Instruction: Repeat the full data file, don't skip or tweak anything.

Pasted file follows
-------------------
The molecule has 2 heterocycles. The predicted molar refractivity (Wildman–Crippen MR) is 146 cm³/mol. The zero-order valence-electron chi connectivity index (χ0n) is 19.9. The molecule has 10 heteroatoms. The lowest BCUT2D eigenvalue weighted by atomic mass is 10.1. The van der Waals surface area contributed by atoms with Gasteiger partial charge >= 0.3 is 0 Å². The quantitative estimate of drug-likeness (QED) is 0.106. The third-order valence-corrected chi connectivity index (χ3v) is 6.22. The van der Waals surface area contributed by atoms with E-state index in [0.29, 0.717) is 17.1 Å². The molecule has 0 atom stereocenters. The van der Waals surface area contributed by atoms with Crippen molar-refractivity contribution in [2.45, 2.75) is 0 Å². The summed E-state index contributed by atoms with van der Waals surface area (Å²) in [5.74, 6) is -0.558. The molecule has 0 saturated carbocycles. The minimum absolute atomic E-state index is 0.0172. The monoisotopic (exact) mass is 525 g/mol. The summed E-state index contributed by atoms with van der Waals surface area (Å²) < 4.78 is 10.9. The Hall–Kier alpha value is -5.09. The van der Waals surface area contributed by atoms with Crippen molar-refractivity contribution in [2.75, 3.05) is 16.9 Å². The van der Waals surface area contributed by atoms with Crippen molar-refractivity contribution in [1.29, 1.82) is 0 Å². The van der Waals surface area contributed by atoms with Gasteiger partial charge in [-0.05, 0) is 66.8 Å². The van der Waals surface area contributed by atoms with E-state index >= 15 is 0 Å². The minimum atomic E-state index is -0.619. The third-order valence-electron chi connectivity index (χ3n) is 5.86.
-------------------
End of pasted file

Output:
The molecule has 2 heterocycles. The predicted molar refractivity (Wildman–Crippen MR) is 146 cm³/mol. The zero-order valence-electron chi connectivity index (χ0n) is 19.9. The molecule has 10 heteroatoms. The lowest BCUT2D eigenvalue weighted by atomic mass is 10.1. The van der Waals surface area contributed by atoms with Gasteiger partial charge >= 0.3 is 0 Å². The quantitative estimate of drug-likeness (QED) is 0.106. The third-order valence-corrected chi connectivity index (χ3v) is 6.22. The van der Waals surface area contributed by atoms with E-state index in [0.29, 0.717) is 17.1 Å². The molecule has 0 atom stereocenters. The van der Waals surface area contributed by atoms with Crippen molar-refractivity contribution in [2.45, 2.75) is 0 Å². The summed E-state index contributed by atoms with van der Waals surface area (Å²) in [5.74, 6) is -0.558. The molecule has 0 saturated carbocycles. The minimum absolute atomic E-state index is 0.0172. The monoisotopic (exact) mass is 525 g/mol. The summed E-state index contributed by atoms with van der Waals surface area (Å²) < 4.78 is 10.9. The Hall–Kier alpha value is -5.09. The van der Waals surface area contributed by atoms with Crippen molar-refractivity contribution in [2.75, 3.05) is 16.9 Å². The van der Waals surface area contributed by atoms with Crippen molar-refractivity contribution in [1.29, 1.82) is 0 Å². The van der Waals surface area contributed by atoms with Gasteiger partial charge in [-0.05, 0) is 66.8 Å². The van der Waals surface area contributed by atoms with E-state index >= 15 is 0 Å². The minimum atomic E-state index is -0.619. The third-order valence-electron chi connectivity index (χ3n) is 5.86.